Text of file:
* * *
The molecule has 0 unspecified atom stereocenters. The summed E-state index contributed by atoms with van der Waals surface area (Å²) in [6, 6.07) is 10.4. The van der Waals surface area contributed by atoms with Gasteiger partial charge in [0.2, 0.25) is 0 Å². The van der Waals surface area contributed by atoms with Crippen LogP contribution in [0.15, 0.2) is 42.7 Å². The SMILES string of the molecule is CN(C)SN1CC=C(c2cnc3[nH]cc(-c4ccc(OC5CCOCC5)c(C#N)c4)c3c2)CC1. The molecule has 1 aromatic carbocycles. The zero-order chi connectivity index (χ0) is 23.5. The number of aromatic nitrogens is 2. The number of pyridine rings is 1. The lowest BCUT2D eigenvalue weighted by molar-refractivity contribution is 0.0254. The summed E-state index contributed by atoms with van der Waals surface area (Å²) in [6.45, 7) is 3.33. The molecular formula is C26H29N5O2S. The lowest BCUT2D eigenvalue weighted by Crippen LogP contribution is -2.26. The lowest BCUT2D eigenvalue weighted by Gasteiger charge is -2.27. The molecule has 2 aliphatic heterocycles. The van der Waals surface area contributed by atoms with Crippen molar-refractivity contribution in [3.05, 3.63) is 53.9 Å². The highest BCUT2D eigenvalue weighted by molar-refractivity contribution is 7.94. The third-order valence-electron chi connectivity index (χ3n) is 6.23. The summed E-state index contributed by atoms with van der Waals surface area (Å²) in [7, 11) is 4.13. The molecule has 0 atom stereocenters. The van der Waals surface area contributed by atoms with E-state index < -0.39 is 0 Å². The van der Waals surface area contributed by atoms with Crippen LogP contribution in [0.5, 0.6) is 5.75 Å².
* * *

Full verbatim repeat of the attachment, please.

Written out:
The molecule has 0 unspecified atom stereocenters. The summed E-state index contributed by atoms with van der Waals surface area (Å²) in [6, 6.07) is 10.4. The van der Waals surface area contributed by atoms with Gasteiger partial charge in [0.2, 0.25) is 0 Å². The van der Waals surface area contributed by atoms with Crippen LogP contribution in [0.15, 0.2) is 42.7 Å². The SMILES string of the molecule is CN(C)SN1CC=C(c2cnc3[nH]cc(-c4ccc(OC5CCOCC5)c(C#N)c4)c3c2)CC1. The molecule has 1 aromatic carbocycles. The zero-order chi connectivity index (χ0) is 23.5. The number of aromatic nitrogens is 2. The number of pyridine rings is 1. The lowest BCUT2D eigenvalue weighted by molar-refractivity contribution is 0.0254. The summed E-state index contributed by atoms with van der Waals surface area (Å²) in [6.45, 7) is 3.33. The molecular formula is C26H29N5O2S. The lowest BCUT2D eigenvalue weighted by Crippen LogP contribution is -2.26. The lowest BCUT2D eigenvalue weighted by Gasteiger charge is -2.27. The molecule has 2 aliphatic heterocycles. The van der Waals surface area contributed by atoms with Crippen molar-refractivity contribution in [3.05, 3.63) is 53.9 Å². The highest BCUT2D eigenvalue weighted by molar-refractivity contribution is 7.94. The third-order valence-electron chi connectivity index (χ3n) is 6.23. The summed E-state index contributed by atoms with van der Waals surface area (Å²) in [7, 11) is 4.13. The molecule has 0 atom stereocenters. The van der Waals surface area contributed by atoms with E-state index < -0.39 is 0 Å². The van der Waals surface area contributed by atoms with Crippen LogP contribution in [0.5, 0.6) is 5.75 Å².